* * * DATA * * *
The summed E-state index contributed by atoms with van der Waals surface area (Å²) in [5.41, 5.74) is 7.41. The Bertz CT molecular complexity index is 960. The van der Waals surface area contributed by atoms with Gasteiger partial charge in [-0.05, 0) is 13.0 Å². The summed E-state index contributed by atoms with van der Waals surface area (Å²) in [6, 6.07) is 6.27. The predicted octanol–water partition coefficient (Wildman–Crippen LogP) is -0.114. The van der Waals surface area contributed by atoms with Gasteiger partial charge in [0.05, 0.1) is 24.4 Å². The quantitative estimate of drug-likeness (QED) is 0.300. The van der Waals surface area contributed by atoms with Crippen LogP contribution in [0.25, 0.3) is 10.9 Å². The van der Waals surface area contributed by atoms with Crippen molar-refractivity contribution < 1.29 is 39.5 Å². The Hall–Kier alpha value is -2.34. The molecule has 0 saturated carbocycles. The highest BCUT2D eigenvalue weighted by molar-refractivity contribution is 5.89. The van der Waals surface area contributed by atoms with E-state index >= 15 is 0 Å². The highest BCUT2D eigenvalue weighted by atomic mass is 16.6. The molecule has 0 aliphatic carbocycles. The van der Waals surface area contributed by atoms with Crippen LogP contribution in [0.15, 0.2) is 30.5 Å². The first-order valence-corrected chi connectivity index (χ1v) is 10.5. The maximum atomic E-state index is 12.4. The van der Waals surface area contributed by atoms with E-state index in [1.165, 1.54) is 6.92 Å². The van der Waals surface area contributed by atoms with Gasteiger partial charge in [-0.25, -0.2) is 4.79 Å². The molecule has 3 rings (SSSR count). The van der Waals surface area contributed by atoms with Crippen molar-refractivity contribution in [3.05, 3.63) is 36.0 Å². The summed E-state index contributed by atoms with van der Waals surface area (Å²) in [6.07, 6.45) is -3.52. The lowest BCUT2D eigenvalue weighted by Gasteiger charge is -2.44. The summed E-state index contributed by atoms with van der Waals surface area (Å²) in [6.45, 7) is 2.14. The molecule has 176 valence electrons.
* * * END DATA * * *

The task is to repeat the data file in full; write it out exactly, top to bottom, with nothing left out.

The summed E-state index contributed by atoms with van der Waals surface area (Å²) in [5.41, 5.74) is 7.41. The Bertz CT molecular complexity index is 960. The van der Waals surface area contributed by atoms with Gasteiger partial charge in [-0.05, 0) is 13.0 Å². The summed E-state index contributed by atoms with van der Waals surface area (Å²) in [6, 6.07) is 6.27. The predicted octanol–water partition coefficient (Wildman–Crippen LogP) is -0.114. The van der Waals surface area contributed by atoms with Gasteiger partial charge in [0.05, 0.1) is 24.4 Å². The quantitative estimate of drug-likeness (QED) is 0.300. The van der Waals surface area contributed by atoms with Crippen LogP contribution in [0.25, 0.3) is 10.9 Å². The van der Waals surface area contributed by atoms with Crippen molar-refractivity contribution < 1.29 is 39.5 Å². The Hall–Kier alpha value is -2.34. The molecule has 0 saturated carbocycles. The highest BCUT2D eigenvalue weighted by molar-refractivity contribution is 5.89. The van der Waals surface area contributed by atoms with E-state index >= 15 is 0 Å². The highest BCUT2D eigenvalue weighted by atomic mass is 16.6. The molecule has 0 aliphatic carbocycles. The van der Waals surface area contributed by atoms with Crippen LogP contribution in [0.15, 0.2) is 30.5 Å². The first-order valence-corrected chi connectivity index (χ1v) is 10.5. The maximum atomic E-state index is 12.4. The van der Waals surface area contributed by atoms with E-state index in [1.165, 1.54) is 6.92 Å². The van der Waals surface area contributed by atoms with Gasteiger partial charge in [-0.25, -0.2) is 4.79 Å². The molecule has 3 rings (SSSR count). The van der Waals surface area contributed by atoms with Crippen molar-refractivity contribution in [3.05, 3.63) is 36.0 Å². The summed E-state index contributed by atoms with van der Waals surface area (Å²) in [6.07, 6.45) is -3.52. The lowest BCUT2D eigenvalue weighted by Gasteiger charge is -2.44. The summed E-state index contributed by atoms with van der Waals surface area (Å²) in [6.45, 7) is 2.14. The molecule has 176 valence electrons.